Court name
High Court
Case number
887 of 2010
Case name
Classic Engines CC v Nghikofa
Media neutral citation
[2011] NAHC 229
Judge
Parker J



Not Reportable’

 

CASE NO.: I 887/2010

 

 

IN THE HIGH COURT OF NAMIBIA

 

 

In the matter between:

 

CLASSIC ENGINES CC …................................................................................Plaintiff

 

and

 

REINHOLD HASHETU NGHIKOFA …..........................................................Defendant

 

 

CORAM: PARKER J

 

Heard on: 2011 July 19

Delivered on: 2011 July 29

_________________________________________________________________

 

JUDGMENT

_________________________________________________________________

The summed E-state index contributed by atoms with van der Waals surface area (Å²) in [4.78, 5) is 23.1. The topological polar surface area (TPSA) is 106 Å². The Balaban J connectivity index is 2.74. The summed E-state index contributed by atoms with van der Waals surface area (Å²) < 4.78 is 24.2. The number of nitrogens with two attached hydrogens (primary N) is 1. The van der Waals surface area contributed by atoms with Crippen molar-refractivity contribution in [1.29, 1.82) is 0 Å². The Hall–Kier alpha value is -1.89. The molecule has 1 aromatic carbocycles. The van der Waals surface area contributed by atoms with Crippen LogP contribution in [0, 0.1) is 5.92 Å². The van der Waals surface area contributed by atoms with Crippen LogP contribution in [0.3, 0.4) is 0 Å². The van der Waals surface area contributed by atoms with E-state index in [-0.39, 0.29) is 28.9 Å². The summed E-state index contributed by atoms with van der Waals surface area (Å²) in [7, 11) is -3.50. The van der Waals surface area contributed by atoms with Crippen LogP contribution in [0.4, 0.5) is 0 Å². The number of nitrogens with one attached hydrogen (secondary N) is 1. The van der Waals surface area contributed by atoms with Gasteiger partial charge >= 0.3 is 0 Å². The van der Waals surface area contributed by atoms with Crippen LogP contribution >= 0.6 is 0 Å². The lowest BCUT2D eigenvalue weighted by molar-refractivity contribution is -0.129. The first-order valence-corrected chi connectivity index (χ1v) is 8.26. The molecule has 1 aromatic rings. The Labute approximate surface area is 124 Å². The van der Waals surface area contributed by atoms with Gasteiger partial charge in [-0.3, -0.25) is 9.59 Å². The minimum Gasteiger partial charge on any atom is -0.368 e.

PARKER J: [1] The plaintiff instituted action against the defendant by combined summons. In the particulars of claim, the plaintiff claims the relief on the grounds set out therein. From the pleadings, it seems to me clear that the ground relied on for relief is primarily the defendant’s breach of the contract in that the defendant acted –

 

in bad faith and/or by breaching the fiduciary relationship between the plaintiff and defendant in that he, during or about the period March 2009 to July 2009 and at Oshikango and/or Ondangwa unlawfully and/or alternatively in a fraudulent manner made secret profits from plaintiff’s clients and/or caused plaintiff to suffer prejudice, alternatively competed with plaintiff and/or unlawfully appropriated, alternatively stole, alternatively fraudulently handled and misappropriated certain amounts, sums of money and/or stock belonging to plaintiff.